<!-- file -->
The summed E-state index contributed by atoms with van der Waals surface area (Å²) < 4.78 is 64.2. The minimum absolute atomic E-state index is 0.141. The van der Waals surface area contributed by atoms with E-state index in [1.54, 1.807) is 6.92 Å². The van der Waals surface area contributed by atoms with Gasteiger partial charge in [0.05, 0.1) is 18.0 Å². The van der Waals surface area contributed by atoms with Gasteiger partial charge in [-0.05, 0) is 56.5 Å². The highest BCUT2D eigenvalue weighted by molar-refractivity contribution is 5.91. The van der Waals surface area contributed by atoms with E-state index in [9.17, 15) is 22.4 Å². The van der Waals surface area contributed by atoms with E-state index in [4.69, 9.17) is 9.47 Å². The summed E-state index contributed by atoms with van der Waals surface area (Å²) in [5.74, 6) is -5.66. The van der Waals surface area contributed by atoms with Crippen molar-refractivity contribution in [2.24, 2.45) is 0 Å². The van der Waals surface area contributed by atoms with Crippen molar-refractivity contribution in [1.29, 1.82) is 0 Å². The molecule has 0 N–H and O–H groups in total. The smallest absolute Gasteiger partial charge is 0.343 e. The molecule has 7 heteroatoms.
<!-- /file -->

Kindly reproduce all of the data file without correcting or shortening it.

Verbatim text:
The summed E-state index contributed by atoms with van der Waals surface area (Å²) < 4.78 is 64.2. The minimum absolute atomic E-state index is 0.141. The van der Waals surface area contributed by atoms with E-state index in [1.54, 1.807) is 6.92 Å². The van der Waals surface area contributed by atoms with Gasteiger partial charge in [0.05, 0.1) is 18.0 Å². The van der Waals surface area contributed by atoms with Gasteiger partial charge in [-0.05, 0) is 56.5 Å². The highest BCUT2D eigenvalue weighted by molar-refractivity contribution is 5.91. The van der Waals surface area contributed by atoms with E-state index in [9.17, 15) is 22.4 Å². The van der Waals surface area contributed by atoms with E-state index in [4.69, 9.17) is 9.47 Å². The summed E-state index contributed by atoms with van der Waals surface area (Å²) in [5.74, 6) is -5.66. The van der Waals surface area contributed by atoms with Crippen molar-refractivity contribution in [2.24, 2.45) is 0 Å². The van der Waals surface area contributed by atoms with Crippen molar-refractivity contribution in [1.29, 1.82) is 0 Å². The molecule has 0 N–H and O–H groups in total. The smallest absolute Gasteiger partial charge is 0.343 e. The molecule has 7 heteroatoms.